A proposed affordable housing building in the Ketchum community core met with mixed reaction when project representatives brought preliminary designs to the Planning & Zoning Commission on Monday.
Washington Place Residences, designed as an all-residential building with 23 rental units, was introduced conceptually to commissioners in February. Monday's pre-application design review was the first time they viewed the façade and design aspects. The presentation allowed for an exchange of ideas before an application to the city is made.
The Ketchum Community Development Corp. is developing the site in partnership with GMD Development. Williams Partners Architects is designing the four-story project at 211 E. First St. at the corner of Washington Avenue on land owned by the Ketchum Urban Renewal Agency.
The modern design incorporates sustainable features that include solar panels.
"I think the applicant's done a great job," P&Z Commissioner Steve Cook said.
The site is in the city core but is within the urban residential zoning subdistrict, which means retail space is not required.
An all-residential project one block off Main Street, however, is not sitting well with some Ketchum residents and business owners, who feel that retail provides much-needed vitality downtown—and aligns projects with the city's master plan.
Attorney Gary Slette, representing architect Jim McLaughlin, said standards in the zoning code should be applied uniformly throughout the district.
Slette told the Idaho Mountain Express on Tuesday that the placement of an all-residential building in the commercial district appears to run counter to the city's desire to preserve commercial uses in the core, which in turn promotes vitality.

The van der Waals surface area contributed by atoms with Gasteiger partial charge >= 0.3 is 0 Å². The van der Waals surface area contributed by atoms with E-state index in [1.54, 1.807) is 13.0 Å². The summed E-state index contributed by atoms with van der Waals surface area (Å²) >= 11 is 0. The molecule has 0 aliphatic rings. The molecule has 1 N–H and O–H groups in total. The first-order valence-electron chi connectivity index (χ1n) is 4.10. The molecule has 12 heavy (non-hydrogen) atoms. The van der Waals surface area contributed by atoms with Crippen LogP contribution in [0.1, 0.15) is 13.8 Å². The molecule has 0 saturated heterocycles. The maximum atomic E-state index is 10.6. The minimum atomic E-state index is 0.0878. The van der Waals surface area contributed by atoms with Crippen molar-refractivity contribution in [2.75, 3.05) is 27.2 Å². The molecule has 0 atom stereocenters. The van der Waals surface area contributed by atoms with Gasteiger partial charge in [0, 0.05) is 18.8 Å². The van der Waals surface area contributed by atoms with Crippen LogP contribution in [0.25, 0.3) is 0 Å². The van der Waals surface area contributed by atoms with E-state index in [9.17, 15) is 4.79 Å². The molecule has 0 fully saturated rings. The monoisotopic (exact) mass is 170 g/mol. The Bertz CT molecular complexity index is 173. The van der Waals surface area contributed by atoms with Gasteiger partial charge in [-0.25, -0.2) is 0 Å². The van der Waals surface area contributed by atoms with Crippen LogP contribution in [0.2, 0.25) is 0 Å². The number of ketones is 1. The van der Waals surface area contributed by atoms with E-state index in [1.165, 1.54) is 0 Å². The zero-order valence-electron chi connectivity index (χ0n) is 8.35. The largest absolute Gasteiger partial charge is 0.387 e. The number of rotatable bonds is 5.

"Why would you put (this type of project) on the first block off of Main Street when you're trying to promote commercial activity?" he said. "It goes back to the whole concept of zoning."
"Application of provisions of the ordinance uniformly—that's important," he added.
Commissioner Sam Williams argued that all-residential buildings provide vitality because they enable people to live downtown.
"I couldn't disagree more," countered Commissioner Rich Fabiano. "I think it's a big mistake to give up retail."
Also generating significant public comment was the issue of parking. Although city code does not require parking for affordable housing projects, Washington Place has 21 proposed spaces.
If every resident has a vehicle, some speakers noted, those without designated parking spaces could displace visitors' or shoppers' cars on the street. They also would have nowhere to park overnight.
Williams encouraged developers to create a parking plan to address overflow issues, saying the problem won't solve itself.
The city itself, though, may be in a more logical position to address parking, said Lisa Horowitz, Ketchum's community and economic development director.
"That could be a municipal function," she said Tuesday.
Horowitz noted that the applicants have "met and exceeded the parking requirement, according to the zoning code."
The project's proximity to the upcoming Bald Mountain Lodge also is being taken into consideration. The luxury hotel is set to be constructed on Main Street between First and River streets.
"It's important we keep the look (of Washington Place Residences) as clean as possible," Fabiano said.
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